A sterling surge after the UK election could be short-lived as Brexit gets even more complicated
- Analysts are now setting a majority of seats for the Conservatives as their base case, with many projecting that this will offer a sharp boost for U.K. risk assets and the sterling-dollar trade.
- As of Monday afternoon, sterling was trading at just below $1.29, up almost 0.4% during the European trading session.
Sterling will move in accordance with the likelihood of a win for Prime Minister Boris Johnson's Conservative Party at the U.K. general election, analysts are anticipating.
The pound has reacted positively to the Conservatives' growing lead in the polls over the main opposition Labour party, and seemingly balked at the radical economic proposals the latter put forward in its manifesto last week alongside the promise of a confirmatory referendum on Brexit.
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Analysts are now setting a majority of seats for the Conservatives as their base case, with many projecting that this will offer a sharp boost for U.K. risk assets and the sterling-dollar trade.
The focal point of Johnson's campaign so far has been the slogan "get Brexit done," and should he succeed at the ballot box, the prime minister will attempt to drive his renegotiated exit deal through Parliament before the extended deadline of January 31.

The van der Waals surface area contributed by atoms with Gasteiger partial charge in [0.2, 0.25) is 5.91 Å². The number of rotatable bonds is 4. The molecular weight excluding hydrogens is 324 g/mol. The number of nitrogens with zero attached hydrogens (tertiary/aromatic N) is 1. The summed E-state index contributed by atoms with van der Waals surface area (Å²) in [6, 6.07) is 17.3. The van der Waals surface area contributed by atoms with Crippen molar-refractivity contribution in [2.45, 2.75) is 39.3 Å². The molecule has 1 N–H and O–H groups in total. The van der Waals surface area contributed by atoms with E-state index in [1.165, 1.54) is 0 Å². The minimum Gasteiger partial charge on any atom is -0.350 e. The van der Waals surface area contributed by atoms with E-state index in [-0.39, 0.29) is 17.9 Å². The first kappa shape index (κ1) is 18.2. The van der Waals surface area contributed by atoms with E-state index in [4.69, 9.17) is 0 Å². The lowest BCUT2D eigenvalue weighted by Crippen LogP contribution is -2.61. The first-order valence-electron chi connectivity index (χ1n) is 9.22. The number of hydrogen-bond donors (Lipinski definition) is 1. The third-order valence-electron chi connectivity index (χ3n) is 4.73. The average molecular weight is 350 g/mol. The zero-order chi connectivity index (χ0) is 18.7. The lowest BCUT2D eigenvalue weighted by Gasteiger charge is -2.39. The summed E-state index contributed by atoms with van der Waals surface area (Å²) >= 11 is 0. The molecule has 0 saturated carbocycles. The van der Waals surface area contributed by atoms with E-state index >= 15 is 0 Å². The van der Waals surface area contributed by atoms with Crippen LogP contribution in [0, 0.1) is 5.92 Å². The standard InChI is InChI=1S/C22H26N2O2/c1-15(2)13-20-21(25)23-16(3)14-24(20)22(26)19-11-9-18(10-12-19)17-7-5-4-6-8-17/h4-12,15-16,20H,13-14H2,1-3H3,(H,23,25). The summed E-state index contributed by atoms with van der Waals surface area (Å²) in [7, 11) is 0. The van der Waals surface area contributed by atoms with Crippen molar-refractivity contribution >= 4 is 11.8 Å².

A Conservative majority and an orderly Brexit at the turn of the year could see the pound trade as high as $1.35, according to UBS U.K. Economist Dean Turner.
"However, further gains are likely to be capped as the next phase of the negotiations ensues. These talks will likely be as drawn out and fractious as their predecessors, and the prospect of the U.K. reverting to a WTO trade relationship with the EU will loom large once again, with the next critical deadline possibly arriving by July 2020," Turner said in a note Monday.
He predicted that in the event of a hung parliament, Article 50, the mechanism triggering negotiations for the U.K.'s departure from the European Union, will likely be extended again, followed by a second referendum. This would keep GBPUSD contained in the 1.25 to 1.30 range, UBS is anticipating.
The likelihood, Turner suggested, is that smaller opposition parties would be inclined to prop up a Labour government but limit its mandate to ensuring a referendum on Brexit, curtailing some of the flagship economic policy initiatives promoted on the campaign trail.
Goldman Sachs analysts have projected that part of the "Brexit discount" on sterling, resulting from uncertainty over future trade barriers and the lingering threat of a "no-deal" scenario, will likely be unwound following the election.
In a note to investors Friday, Goldman Sachs co-Head of Global Foreign Exchange, Zach Pandl, suggested that the increased probability of the U.K. avoiding a no-deal outcome and moving toward a managed transition will facilitate greater inflows into U.K. assets and drive the pound higher. Pandl also suggested that a bipartisan push toward easier fiscal policy should boost U.K. growth in 2020 and ease the relative underperformance since the referendum.